Six Degrees of Separation – August 2018 – from Atonement to The Divine Comedy

I spotted this meme on the outstanding blogs of Susan at A Life in Books and Marina at Finding Time to Write. If you haven’t visited their blogs I’d recommend you do for insightful reviews, bookish observations and original poetry. The meme was created by Kate at Books Are My Favourite and Best.

From what I can gather each month starts from a different book and the aim is to move from the initial book to the sixth book with one link from the previous title. The books don’t have to be linked to each other, just the one before.

This month’s starter novel is Atonement by Ian McEwan. In the summer of 1935 13 year old Briony sees her sister strip and go into the fountain in their garden. Also watching is Robbie Turner. And by the end of the day Briony will have committed a crime she spends the rest of her life atoning for.

The film version of Atonement starred Romala Garai. She also starred in a TV adaptation of Emma by Jane Austen in which the eponymous heroine is intent on creating romantic attachments for her friends, little realising she is setting herself up in the process.

Another Emma, with completely different romantic entanglements is Emma Bovary. Madame Bovary by Gustave Flaubert was seen as immoral on publication, shocking readers with the tale of the adulterous Emma.

Another book that deals with adultery and ways it used to be publicly condemned  is The Scarlet Letter by Nathaniel Hawthorne. In it Hester Prynne is forced to wear a scarlet A embroidered on her clothes, to show to all that she has committed adultery.

From one Nathaniel to another now we completely switch gears in Nathaniel’s Nutmeg by Giles Milton. Nathaniel’s Nutmeg tells the true story of Nathaniel Courthope who, in 1616, went to the remote East Indies island of Run to try to persuade the islanders to give a monopoly over their nutmeg to England. However the Dutch weren’t so keen on this idea and so Courthope and his crew of thirty men were, for the next five years,  besieged by a force one hundred times their size. (This little tropical island off the coast of Indonesia was eventually swapped for a swampy island called New Amsterdam that became New York, but that’s a different story).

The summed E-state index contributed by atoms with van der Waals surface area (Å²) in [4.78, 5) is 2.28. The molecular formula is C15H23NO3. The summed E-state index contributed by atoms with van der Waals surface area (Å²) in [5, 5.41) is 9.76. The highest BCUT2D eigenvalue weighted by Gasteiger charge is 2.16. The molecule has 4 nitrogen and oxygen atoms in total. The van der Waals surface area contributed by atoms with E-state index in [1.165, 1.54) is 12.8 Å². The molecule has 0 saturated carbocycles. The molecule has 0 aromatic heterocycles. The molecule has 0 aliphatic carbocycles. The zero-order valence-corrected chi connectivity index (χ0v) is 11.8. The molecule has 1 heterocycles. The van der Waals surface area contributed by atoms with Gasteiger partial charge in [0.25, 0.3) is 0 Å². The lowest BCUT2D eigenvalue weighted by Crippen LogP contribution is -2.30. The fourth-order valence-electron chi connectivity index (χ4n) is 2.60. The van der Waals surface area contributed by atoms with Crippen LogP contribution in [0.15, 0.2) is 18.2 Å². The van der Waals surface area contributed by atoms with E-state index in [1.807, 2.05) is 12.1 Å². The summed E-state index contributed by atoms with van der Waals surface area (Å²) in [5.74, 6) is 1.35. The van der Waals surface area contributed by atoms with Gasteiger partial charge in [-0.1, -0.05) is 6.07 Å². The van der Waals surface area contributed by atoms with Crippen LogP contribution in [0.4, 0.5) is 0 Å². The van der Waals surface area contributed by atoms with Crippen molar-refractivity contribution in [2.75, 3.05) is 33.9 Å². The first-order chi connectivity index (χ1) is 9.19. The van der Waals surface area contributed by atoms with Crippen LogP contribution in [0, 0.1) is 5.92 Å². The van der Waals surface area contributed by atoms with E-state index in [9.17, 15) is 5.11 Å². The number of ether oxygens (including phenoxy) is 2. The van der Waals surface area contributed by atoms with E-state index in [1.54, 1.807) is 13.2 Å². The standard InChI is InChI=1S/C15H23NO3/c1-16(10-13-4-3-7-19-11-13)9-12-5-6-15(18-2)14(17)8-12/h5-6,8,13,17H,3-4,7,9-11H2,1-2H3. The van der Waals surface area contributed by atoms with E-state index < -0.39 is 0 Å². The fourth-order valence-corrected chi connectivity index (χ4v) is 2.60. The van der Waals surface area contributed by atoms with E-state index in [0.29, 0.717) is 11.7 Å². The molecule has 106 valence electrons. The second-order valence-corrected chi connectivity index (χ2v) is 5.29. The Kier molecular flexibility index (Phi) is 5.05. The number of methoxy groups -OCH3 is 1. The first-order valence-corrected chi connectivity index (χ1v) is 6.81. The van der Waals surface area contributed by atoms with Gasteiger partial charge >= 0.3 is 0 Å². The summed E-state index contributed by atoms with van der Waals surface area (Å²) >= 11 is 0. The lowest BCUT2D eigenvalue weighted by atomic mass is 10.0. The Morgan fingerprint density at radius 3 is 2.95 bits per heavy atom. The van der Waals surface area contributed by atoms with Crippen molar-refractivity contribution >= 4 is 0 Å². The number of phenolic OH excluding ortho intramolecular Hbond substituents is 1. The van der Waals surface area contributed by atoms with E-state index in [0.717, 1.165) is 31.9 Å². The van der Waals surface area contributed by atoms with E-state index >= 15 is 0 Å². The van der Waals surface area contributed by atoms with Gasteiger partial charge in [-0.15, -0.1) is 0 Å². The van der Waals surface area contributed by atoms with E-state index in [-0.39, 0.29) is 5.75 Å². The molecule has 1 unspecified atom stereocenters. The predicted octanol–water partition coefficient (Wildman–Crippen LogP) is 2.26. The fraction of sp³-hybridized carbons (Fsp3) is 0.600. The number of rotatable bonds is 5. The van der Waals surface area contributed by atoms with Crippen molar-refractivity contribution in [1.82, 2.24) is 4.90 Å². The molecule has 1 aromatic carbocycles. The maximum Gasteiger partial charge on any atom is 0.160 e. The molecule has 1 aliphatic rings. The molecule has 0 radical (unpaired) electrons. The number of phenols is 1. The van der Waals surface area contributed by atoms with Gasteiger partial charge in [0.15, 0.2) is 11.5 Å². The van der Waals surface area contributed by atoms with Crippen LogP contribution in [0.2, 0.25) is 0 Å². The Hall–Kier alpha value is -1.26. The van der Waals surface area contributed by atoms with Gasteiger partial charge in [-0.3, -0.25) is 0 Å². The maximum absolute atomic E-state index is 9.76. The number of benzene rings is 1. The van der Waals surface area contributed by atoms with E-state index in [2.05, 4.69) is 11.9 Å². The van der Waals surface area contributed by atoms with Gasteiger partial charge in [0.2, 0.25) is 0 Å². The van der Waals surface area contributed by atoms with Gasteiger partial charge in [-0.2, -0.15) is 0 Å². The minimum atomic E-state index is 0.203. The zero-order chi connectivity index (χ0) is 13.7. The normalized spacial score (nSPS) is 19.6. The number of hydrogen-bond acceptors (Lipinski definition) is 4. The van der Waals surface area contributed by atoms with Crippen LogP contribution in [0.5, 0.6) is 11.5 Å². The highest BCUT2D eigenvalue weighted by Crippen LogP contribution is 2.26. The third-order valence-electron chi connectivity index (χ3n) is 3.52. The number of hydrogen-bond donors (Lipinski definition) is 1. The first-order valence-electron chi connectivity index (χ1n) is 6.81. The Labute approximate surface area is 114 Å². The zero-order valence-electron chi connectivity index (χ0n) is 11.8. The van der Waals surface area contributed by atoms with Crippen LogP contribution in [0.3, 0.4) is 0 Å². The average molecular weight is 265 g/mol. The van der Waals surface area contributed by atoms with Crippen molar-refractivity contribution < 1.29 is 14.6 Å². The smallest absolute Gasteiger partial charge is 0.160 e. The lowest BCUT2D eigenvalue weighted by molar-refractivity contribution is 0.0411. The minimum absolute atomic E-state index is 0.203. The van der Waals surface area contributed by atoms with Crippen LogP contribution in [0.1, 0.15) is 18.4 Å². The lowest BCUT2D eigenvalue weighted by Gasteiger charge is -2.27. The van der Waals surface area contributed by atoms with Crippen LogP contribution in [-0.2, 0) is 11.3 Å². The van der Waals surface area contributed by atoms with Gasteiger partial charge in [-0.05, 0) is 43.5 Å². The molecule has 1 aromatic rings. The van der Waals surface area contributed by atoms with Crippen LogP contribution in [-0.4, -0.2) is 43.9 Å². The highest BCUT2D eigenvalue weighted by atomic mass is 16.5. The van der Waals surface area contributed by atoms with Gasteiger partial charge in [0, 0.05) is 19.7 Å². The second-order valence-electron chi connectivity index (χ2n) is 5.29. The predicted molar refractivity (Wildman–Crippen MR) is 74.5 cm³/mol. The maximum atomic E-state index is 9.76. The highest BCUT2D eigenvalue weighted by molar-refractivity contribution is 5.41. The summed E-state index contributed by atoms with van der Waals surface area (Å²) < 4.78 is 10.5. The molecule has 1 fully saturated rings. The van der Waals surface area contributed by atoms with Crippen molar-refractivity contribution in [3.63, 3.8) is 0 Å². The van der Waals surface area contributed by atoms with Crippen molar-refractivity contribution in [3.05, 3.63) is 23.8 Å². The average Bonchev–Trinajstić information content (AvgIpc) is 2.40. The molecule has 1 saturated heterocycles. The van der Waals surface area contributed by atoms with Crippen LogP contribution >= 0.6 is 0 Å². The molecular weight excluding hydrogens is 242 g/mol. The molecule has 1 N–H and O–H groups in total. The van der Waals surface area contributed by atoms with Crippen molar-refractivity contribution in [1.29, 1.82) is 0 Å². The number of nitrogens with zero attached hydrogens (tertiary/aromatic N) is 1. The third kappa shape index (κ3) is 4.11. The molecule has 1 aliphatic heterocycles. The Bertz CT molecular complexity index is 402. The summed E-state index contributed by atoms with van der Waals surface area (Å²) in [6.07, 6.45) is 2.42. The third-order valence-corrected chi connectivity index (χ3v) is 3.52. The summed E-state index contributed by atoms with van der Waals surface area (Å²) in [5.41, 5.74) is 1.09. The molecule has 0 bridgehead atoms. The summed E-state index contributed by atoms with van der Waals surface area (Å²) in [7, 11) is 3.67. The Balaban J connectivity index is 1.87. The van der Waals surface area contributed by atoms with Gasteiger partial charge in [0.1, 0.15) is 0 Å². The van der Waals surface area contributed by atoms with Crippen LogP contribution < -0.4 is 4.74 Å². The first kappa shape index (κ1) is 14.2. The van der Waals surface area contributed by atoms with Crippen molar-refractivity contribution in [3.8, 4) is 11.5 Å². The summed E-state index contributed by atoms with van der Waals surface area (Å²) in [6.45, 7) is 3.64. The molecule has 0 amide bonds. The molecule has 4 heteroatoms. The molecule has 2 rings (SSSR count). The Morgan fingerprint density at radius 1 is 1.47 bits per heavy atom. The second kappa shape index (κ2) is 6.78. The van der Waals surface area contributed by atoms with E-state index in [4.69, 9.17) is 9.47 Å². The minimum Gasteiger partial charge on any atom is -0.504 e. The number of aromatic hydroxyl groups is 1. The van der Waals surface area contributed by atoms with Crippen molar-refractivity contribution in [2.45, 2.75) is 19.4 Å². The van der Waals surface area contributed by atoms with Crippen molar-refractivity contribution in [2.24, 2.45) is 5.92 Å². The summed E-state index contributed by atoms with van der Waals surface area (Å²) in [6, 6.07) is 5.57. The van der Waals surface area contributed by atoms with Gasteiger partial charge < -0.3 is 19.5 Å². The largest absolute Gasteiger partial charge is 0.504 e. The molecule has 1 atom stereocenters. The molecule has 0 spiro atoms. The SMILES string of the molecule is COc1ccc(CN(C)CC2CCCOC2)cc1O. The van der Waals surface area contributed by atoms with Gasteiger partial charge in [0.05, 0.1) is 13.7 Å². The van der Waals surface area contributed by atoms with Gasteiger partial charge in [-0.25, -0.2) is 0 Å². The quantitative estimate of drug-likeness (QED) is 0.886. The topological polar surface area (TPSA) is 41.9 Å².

Another Milton, wrote about another kind of paradise in Paradise Lost. John Milton’s epic poem discusses the fall of man and sees Satan tempting Eve to eat from the Tree of Knowledge.

One of the other famous epic poems that dealt with Paradise and it’s mirror opposite Hell is The Divine Comedy by Dante. Accompanied by Virgil, Dante descends to Hell, he climbs mount Purgatory and meets his dead love and eventually ascends to Heaven.

So there we have it. A very slippery path from atoning for sins to the depths of hell. Where would your six degrees take you?

 

 

5 Comments Add yours

  1. So interesting the way that Jane Austen has popped up in the (very different) chains I’ve looked at this month.

    Like

    1. janetemson says:

      Interesting! I very nearly didn’t go with it but came unstuck further down my original chain when I picked a book I’d already used in a previous Six Degrees.

      Liked by 1 person

  2. MarinaSofia says:

    Ooooh, a very slippery slope indeed! What an interesting path your links have taken. Nathaniel’s Nutmeg is an entirely new one to me, but the title alone deserves a prize!

    Like

    1. janetemson says:

      I read it many, many years ago, so of course the only thing I can remember is the excellent title and that I enjoyed it 🙂

      Like

  3. Kate W says:

    I’ve been amazed by all of the Austen links this month and yet they’re all very different!

    Thanks for joining in.

    Like

Leave a Reply

Fill in your details below or click an icon to log in:

WordPress.com Logo

You are commenting using your WordPress.com account. Log Out /  Change )

Google photo

You are commenting using your Google account. Log Out /  Change )

Twitter picture

You are commenting using your Twitter account. Log Out /  Change )

Facebook photo

You are commenting using your Facebook account. Log Out /  Change )

Connecting to %s

This site uses Akismet to reduce spam. Learn how your comment data is processed.